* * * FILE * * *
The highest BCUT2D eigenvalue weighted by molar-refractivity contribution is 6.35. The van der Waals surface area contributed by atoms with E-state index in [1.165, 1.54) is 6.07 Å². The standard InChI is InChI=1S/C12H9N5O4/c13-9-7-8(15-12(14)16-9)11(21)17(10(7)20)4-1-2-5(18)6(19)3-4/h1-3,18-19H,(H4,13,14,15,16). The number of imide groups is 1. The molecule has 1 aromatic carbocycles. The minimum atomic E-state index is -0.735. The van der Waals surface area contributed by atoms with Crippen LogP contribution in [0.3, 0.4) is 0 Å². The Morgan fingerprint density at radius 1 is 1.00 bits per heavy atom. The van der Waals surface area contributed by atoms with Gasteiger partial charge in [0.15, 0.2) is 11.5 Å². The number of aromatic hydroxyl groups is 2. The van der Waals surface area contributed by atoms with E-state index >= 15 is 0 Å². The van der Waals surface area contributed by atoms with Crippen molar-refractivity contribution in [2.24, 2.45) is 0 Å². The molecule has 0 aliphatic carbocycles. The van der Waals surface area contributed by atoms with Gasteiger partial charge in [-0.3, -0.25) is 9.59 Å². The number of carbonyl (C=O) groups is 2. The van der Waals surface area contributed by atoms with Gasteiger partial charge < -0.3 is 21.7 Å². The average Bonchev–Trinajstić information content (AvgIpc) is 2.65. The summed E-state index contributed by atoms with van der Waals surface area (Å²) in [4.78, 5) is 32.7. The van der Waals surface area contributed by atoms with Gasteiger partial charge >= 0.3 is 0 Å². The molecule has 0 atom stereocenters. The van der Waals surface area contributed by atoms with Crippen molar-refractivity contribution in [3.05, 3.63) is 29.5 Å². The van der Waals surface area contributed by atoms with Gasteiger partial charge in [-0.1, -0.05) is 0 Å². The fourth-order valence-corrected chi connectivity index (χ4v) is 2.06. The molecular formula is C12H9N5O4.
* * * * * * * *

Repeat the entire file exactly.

The highest BCUT2D eigenvalue weighted by molar-refractivity contribution is 6.35. The van der Waals surface area contributed by atoms with E-state index in [1.165, 1.54) is 6.07 Å². The standard InChI is InChI=1S/C12H9N5O4/c13-9-7-8(15-12(14)16-9)11(21)17(10(7)20)4-1-2-5(18)6(19)3-4/h1-3,18-19H,(H4,13,14,15,16). The number of imide groups is 1. The molecule has 1 aromatic carbocycles. The minimum atomic E-state index is -0.735. The van der Waals surface area contributed by atoms with Crippen LogP contribution in [0.3, 0.4) is 0 Å². The Morgan fingerprint density at radius 1 is 1.00 bits per heavy atom. The van der Waals surface area contributed by atoms with Gasteiger partial charge in [0.15, 0.2) is 11.5 Å². The number of aromatic hydroxyl groups is 2. The van der Waals surface area contributed by atoms with E-state index >= 15 is 0 Å². The van der Waals surface area contributed by atoms with Crippen molar-refractivity contribution in [2.24, 2.45) is 0 Å². The molecule has 0 aliphatic carbocycles. The van der Waals surface area contributed by atoms with Gasteiger partial charge in [-0.3, -0.25) is 9.59 Å². The number of carbonyl (C=O) groups is 2. The van der Waals surface area contributed by atoms with Gasteiger partial charge < -0.3 is 21.7 Å². The average Bonchev–Trinajstić information content (AvgIpc) is 2.65. The summed E-state index contributed by atoms with van der Waals surface area (Å²) in [4.78, 5) is 32.7. The van der Waals surface area contributed by atoms with Gasteiger partial charge >= 0.3 is 0 Å². The molecule has 0 atom stereocenters. The van der Waals surface area contributed by atoms with Crippen molar-refractivity contribution in [3.05, 3.63) is 29.5 Å². The van der Waals surface area contributed by atoms with Gasteiger partial charge in [-0.1, -0.05) is 0 Å². The fourth-order valence-corrected chi connectivity index (χ4v) is 2.06. The molecular formula is C12H9N5O4.